Aligning the organization around the question “What is most important?” is critical early in any effort.  NextForge has developed an objective “root cause” approach to assess enterprise performance and prioritize opportunities against 102 critical dimensions of enterprise health.  The approach can be conducted in a very short period of time, reaching a much broader representative base than traditional, qualitative interviewing methods, while adding a self-assessment and gap identification to initial issue identification and prioritization.

Business elements –  Our base model consists of fourteen (14) elements, each containing a number of sub-elements defined by a range of four observable statements of business practice (“best practice” to “no practice”); narrative comments can be also be collected.

Technology –  Utilizing a browser-based polling technology, managers, employees and other stakeholders record their observations of enterprise behaviors with a user-defined subset of the 14 business elements they identify as substantial barriers to business performance.  This multi-level assessment tool can very rapidly provide a picture for management from different perspectives, including any misalignment between positional and/or functional groups.

Company-  and industry-specific language can be added to tailor the instrument, and clarity can be validated by first conducting the assessment with a smaller sample (e.g. management team).  Individual anonymity is assured, but all responses are tagged with identifiable position/functional groupings.

Read more about this tool in the Online Aide.

     Emerging Tools    

Collaborative Frameworks

For the current generation of employees entering the corporate workforce, the web is the operating system for their life, the indispensable and unremarkable means by which they work, learn, share, and connect.  Web-based technologies offer an unprecedented opportunity for business improvement and collaboration. The key is to harness and focus the use of these technologies toward business results.

NextForge works to leverage your existing investments and identify additional light-weight technologies needed to unify fragmented parts of your organization, remove structural barriers, facilitate inter-dependencies across the wide breadth of the organization, and leverage the untapped potential of all employees.

In the near-term, existing collaborative platforms provide a home base for project collaboration through, for example, file-sharing, email archiving, project web-sites, forums, resource search, and project management blogs.  Each of these technologies are hosted within the platform environment, facilitate the management of project teams, provide a durable record of project decisions, while providing visibility into contribution and interim work product.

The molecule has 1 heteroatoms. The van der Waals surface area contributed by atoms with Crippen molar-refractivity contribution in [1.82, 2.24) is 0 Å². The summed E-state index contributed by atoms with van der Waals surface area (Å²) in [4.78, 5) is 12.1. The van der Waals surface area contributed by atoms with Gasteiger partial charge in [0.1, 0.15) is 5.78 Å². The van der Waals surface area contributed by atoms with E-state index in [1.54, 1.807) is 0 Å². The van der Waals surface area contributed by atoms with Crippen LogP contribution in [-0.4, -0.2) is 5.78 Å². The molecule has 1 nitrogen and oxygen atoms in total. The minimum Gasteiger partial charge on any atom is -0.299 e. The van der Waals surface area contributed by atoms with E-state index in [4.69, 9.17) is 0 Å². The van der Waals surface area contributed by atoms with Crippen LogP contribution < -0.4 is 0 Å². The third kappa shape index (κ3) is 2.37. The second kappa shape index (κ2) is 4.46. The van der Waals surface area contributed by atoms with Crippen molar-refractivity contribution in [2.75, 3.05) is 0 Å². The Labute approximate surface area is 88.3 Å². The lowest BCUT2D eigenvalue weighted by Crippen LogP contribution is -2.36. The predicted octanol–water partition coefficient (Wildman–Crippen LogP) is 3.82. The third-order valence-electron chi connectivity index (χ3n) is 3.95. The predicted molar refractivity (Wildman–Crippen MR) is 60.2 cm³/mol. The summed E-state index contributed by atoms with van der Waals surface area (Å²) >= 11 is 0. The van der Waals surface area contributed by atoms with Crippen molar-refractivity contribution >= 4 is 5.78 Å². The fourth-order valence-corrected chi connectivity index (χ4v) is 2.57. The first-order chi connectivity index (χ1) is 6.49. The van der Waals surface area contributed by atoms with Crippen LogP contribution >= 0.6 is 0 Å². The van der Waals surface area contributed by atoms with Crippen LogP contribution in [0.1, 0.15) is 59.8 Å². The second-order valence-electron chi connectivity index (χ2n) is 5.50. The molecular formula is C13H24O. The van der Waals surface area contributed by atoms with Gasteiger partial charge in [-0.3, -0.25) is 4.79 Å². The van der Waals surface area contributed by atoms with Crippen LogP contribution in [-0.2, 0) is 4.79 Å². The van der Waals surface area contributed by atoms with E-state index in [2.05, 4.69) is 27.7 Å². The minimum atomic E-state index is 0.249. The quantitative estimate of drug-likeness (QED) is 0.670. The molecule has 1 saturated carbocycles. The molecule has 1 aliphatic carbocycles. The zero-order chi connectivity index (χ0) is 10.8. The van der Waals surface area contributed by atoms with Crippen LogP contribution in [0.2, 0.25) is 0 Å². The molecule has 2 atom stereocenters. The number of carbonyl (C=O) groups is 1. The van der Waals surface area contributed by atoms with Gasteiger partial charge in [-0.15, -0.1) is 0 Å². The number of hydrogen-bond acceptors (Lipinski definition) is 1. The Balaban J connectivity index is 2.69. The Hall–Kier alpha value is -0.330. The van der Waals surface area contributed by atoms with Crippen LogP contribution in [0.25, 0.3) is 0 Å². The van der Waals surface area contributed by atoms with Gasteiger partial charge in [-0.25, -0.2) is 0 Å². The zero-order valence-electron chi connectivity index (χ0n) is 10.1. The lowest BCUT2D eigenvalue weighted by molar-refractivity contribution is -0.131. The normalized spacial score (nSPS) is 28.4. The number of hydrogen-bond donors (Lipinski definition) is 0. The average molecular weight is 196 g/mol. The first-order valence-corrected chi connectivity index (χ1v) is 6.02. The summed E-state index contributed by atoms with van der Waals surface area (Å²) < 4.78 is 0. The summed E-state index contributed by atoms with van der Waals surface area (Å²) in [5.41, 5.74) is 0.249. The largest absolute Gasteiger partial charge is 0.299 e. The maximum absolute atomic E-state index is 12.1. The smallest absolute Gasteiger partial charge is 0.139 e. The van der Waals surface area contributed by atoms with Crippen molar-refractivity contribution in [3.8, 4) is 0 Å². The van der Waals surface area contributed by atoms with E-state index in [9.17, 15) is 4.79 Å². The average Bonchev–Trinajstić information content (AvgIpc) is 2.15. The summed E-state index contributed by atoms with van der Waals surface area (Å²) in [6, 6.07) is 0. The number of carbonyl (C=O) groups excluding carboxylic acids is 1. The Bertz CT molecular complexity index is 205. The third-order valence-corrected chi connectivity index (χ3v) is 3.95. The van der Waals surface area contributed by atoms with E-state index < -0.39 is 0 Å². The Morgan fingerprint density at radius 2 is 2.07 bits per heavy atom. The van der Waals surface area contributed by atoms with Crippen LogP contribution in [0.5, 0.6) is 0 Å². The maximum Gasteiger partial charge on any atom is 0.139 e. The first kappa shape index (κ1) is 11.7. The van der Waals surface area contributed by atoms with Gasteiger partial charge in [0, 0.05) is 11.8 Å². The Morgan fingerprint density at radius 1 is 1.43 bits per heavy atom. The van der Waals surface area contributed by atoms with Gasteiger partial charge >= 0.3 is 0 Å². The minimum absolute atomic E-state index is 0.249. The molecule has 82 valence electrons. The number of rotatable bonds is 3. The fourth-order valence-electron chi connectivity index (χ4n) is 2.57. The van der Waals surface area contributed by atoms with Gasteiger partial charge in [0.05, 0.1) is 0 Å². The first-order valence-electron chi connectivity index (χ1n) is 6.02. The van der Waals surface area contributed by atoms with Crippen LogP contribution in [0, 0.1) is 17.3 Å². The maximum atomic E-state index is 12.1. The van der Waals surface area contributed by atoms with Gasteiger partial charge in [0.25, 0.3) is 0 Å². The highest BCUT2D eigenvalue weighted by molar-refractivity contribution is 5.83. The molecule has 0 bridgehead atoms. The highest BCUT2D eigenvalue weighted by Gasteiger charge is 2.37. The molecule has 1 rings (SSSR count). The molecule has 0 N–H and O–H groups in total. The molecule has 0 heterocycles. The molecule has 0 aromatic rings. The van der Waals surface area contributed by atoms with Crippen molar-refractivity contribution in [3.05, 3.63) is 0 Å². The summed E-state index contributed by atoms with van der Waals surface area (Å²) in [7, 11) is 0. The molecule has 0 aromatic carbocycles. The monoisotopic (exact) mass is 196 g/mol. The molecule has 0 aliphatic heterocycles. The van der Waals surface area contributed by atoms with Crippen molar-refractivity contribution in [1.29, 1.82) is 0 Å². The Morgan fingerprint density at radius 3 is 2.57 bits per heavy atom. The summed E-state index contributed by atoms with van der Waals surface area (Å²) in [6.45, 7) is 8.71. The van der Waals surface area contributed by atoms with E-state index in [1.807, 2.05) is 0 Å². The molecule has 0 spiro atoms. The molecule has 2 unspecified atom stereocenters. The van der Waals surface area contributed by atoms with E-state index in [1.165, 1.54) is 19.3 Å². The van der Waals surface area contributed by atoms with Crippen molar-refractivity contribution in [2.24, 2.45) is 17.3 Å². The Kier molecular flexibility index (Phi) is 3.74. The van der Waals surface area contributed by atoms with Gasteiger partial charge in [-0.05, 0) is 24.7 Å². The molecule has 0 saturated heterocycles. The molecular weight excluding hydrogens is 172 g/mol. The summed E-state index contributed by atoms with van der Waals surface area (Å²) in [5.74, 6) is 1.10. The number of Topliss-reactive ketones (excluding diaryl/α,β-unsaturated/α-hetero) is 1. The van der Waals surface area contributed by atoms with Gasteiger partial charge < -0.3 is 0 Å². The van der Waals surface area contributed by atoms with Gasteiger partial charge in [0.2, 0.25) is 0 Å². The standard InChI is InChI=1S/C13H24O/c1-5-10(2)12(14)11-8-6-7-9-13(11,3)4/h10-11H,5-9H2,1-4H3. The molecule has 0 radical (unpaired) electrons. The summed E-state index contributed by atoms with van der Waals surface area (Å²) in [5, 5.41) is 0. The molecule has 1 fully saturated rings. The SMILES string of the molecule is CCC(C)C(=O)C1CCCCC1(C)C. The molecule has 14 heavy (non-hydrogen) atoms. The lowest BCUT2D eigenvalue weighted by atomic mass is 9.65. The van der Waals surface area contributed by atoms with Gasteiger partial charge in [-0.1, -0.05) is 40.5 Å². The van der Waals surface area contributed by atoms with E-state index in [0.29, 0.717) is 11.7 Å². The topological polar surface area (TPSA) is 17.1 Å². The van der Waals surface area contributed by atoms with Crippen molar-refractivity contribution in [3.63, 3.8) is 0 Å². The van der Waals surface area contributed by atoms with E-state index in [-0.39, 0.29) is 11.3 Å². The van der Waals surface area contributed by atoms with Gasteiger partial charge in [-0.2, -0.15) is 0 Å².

As the enterprise becomes dependable in the discipline of collaborative technologies, the tacit knowledge, the hard to get at knowledge of how work actually gets done, becomes institutionalized for the longer-term.  An additional benefit of capturing this tacit knowledge is broadly sharing these best practices throughout the organization- fueling smaller, continuous improvements- with an ultimate objective of reducing the number of strategic top-down initiatives required to fix today, freeing up resources to focus on preparing for tomorrow.

More important than the technology selected, and more difficult, is the adoption by the organization of a new way of working together; behaviors must change.  Critical changes to leveraging these emerging collaborative platforms include:

  • Management’s support through meaningful use of the tools.  For example, executive blogging to initiative teams, commenting and asking questions in forums, and periodically and informally checking work-in-process effort to provide feedback and direction.
  • Employee willingness to “work in the open.”  For example, an individual no longer can keep developing work private, with a grand unveiling when it is “done.”  Ownership and development activities belong to the work group, with the interim work accessible and revised in a continuous process.